A blog post isn’t a diary entry.
Writing for yourself is fine and can be valuable, but it’s essentially a private exercise that many people happen to publish.
The true point of writing in public is to leverage your ideas and experiences to enlighten and inspire an audience to take action.
That’s why most successful blog posts feature an exchange of value between a writer and readers that comes from writing which is rooted in three specific goals.
Here’s what they are and how to apply them to your own posts.
GOAL 1: Provide Value To An Audience
The best blog posts are designed to provide more value to the people who read them than the people who write them.
You may not always succeed in delivering that value, but you should always aim to do so.
A post in which you solely talk about your personal experiences or rattle on about your product may seem valuable to you, but it won’t be unless you use those experiences to convey a message or lesson that benefits your readers.
The truth is, the more value you deliver to others in your writing, the more valuable that writing will be for you.
For example, in this post I hope to provide value to readers (aka you) by sharing a new way to think about your blog posts and a system you can implement to ensure your writing helps accomplish your goals.
I’ll get value out of this post (more on that in a minute), but that value will only be unlocked for me if I first deliver it to you.
GOAL 2: Reach A Specific Audience
It’s one thing to write a great blog post, but it’s another to get people to read it.
The discovery of your writing is a separate challenge from its creation and needs to be approached as such.
“Small” details like your post’s headline, images, and social media descriptions are not small at all —they determine whether your target audience will ever even see your post.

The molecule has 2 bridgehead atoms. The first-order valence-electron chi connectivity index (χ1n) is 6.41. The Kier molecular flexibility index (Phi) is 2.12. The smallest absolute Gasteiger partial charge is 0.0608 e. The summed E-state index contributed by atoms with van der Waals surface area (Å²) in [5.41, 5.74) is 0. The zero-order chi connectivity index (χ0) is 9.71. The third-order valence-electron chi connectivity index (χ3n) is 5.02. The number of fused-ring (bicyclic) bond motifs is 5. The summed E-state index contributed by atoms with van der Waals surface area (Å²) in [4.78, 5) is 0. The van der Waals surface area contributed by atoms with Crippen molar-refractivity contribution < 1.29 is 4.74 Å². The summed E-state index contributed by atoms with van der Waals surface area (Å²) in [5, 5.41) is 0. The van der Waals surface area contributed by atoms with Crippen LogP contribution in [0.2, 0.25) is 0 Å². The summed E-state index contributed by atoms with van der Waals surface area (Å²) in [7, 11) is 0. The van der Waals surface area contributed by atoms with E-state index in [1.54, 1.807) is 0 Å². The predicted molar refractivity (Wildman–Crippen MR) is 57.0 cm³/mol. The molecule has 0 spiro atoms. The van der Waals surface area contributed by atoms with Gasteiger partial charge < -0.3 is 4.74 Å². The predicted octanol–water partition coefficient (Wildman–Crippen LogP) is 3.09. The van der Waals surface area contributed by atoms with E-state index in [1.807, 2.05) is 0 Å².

If you write the world’s most brilliant blog post about playing clarinet, but nobody who plays clarinet knows it exists, then your effort is meaningless.
Reaching your target audience should be a goal of every blog post — one that’s just as important as the writing of the post itself, and one that won’t magically happen on its own.
You’re not just a writer — you’re also a marketer. So make deliberate choices about how you position and promote your posts.
GOAL 3: Convert Readers Into Action Takers
No matter what your blog post is about, you didn’t just write it for people to read it. There’s an action you want them to take.
Maybe you want them to buy something, change a habit, support a cause, accomplish a goal of their own, hire you, or spread the word about something.
There are a million actions you may hope to inspire, but there should always be at least one you optimize for and judge your post’s performance against.
For me, the goal of 90% of my blog posts is to get readers to subscribe to my For The Interested newsletter.
Identifying this as my main goal — and therefore key success metric — allows me to optimize my posts to drive readers toward this action and measure a post’s success accordingly.
It’s not a coincidence I’m referencing my newsletter in this post — it’s a major reason for this post’s existence in the first place.
Ultimately, I’ll judge this post’s success not on how often it gets read, shared, or how many likes it generates (all of which would be awesome and thanks in advance for doing so!), but rather on how many subscribers it generates.
Your goals will vary and so will your conversion tactics, but it’s crucial to consider what action you want people to take and have that be one of the main goals of your writing.
Otherwise, it’s easy to spin your wheels with posts that feel successful (who doesn’t enjoy getting likes?), but don’t actually move the needle for you in a meaningful way.
Not Everybody’s Going To Love This Post
I know some of the people who read this (maybe even you?) are going to hate it.
You’re passionate about writing and want to write about whatever you want in whatever way you want.
I totally get it and by all means encourage you to do whatever your creative heart drives you to do.
There’s nothing wrong with ignoring these goals. However…
If you write to accomplish something beyond a creative exercise, then these three goals can guide your work and ensure you make the most of it.
That’s the value I hope it provides to you (goal 1), assuming you’re the person I intend to reach (goal 2).
And if you did find this post helpful, I bet you’ll also love the ideas I shared here (goal 3).
See how that works?
Thanks for reading.